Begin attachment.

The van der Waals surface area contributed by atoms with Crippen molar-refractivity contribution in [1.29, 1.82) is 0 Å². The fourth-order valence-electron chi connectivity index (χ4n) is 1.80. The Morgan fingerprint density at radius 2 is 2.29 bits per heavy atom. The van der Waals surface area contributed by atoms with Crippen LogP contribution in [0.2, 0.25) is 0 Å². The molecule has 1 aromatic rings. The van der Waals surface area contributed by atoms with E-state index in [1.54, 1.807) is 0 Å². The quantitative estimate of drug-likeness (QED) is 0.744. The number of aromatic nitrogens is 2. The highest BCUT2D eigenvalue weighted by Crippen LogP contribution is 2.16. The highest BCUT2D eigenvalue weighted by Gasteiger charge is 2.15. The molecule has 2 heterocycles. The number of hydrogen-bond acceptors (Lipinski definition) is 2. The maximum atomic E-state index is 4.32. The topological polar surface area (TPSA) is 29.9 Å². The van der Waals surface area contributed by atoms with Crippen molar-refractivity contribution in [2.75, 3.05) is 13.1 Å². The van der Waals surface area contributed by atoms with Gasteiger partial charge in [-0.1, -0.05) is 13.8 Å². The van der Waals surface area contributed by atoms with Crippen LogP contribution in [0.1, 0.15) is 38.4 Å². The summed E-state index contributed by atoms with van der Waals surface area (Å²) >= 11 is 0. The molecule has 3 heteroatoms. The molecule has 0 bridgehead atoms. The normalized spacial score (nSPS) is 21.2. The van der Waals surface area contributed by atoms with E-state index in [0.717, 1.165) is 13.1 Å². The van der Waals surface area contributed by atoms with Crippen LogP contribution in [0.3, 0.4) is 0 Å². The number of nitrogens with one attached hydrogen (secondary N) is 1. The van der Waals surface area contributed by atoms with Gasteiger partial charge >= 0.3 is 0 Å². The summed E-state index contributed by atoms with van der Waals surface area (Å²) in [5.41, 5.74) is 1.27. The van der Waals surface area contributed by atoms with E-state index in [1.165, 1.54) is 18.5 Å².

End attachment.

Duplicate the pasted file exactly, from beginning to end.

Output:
The van der Waals surface area contributed by atoms with Crippen molar-refractivity contribution in [1.29, 1.82) is 0 Å². The fourth-order valence-electron chi connectivity index (χ4n) is 1.80. The Morgan fingerprint density at radius 2 is 2.29 bits per heavy atom. The van der Waals surface area contributed by atoms with Crippen LogP contribution in [0.2, 0.25) is 0 Å². The molecule has 1 aromatic rings. The van der Waals surface area contributed by atoms with E-state index in [1.54, 1.807) is 0 Å². The quantitative estimate of drug-likeness (QED) is 0.744. The number of aromatic nitrogens is 2. The highest BCUT2D eigenvalue weighted by Crippen LogP contribution is 2.16. The highest BCUT2D eigenvalue weighted by Gasteiger charge is 2.15. The molecule has 2 heterocycles. The number of hydrogen-bond acceptors (Lipinski definition) is 2. The maximum atomic E-state index is 4.32. The topological polar surface area (TPSA) is 29.9 Å². The van der Waals surface area contributed by atoms with Crippen molar-refractivity contribution in [2.75, 3.05) is 13.1 Å². The van der Waals surface area contributed by atoms with Gasteiger partial charge in [-0.1, -0.05) is 13.8 Å². The van der Waals surface area contributed by atoms with Crippen LogP contribution in [0.1, 0.15) is 38.4 Å². The summed E-state index contributed by atoms with van der Waals surface area (Å²) >= 11 is 0. The molecule has 3 heteroatoms. The molecule has 0 bridgehead atoms. The normalized spacial score (nSPS) is 21.2. The van der Waals surface area contributed by atoms with E-state index in [0.717, 1.165) is 13.1 Å². The van der Waals surface area contributed by atoms with Crippen LogP contribution in [0.3, 0.4) is 0 Å². The number of nitrogens with one attached hydrogen (secondary N) is 1. The van der Waals surface area contributed by atoms with Gasteiger partial charge >= 0.3 is 0 Å². The summed E-state index contributed by atoms with van der Waals surface area (Å²) in [5.41, 5.74) is 1.27. The van der Waals surface area contributed by atoms with E-state index in [1.165, 1.54) is 18.5 Å².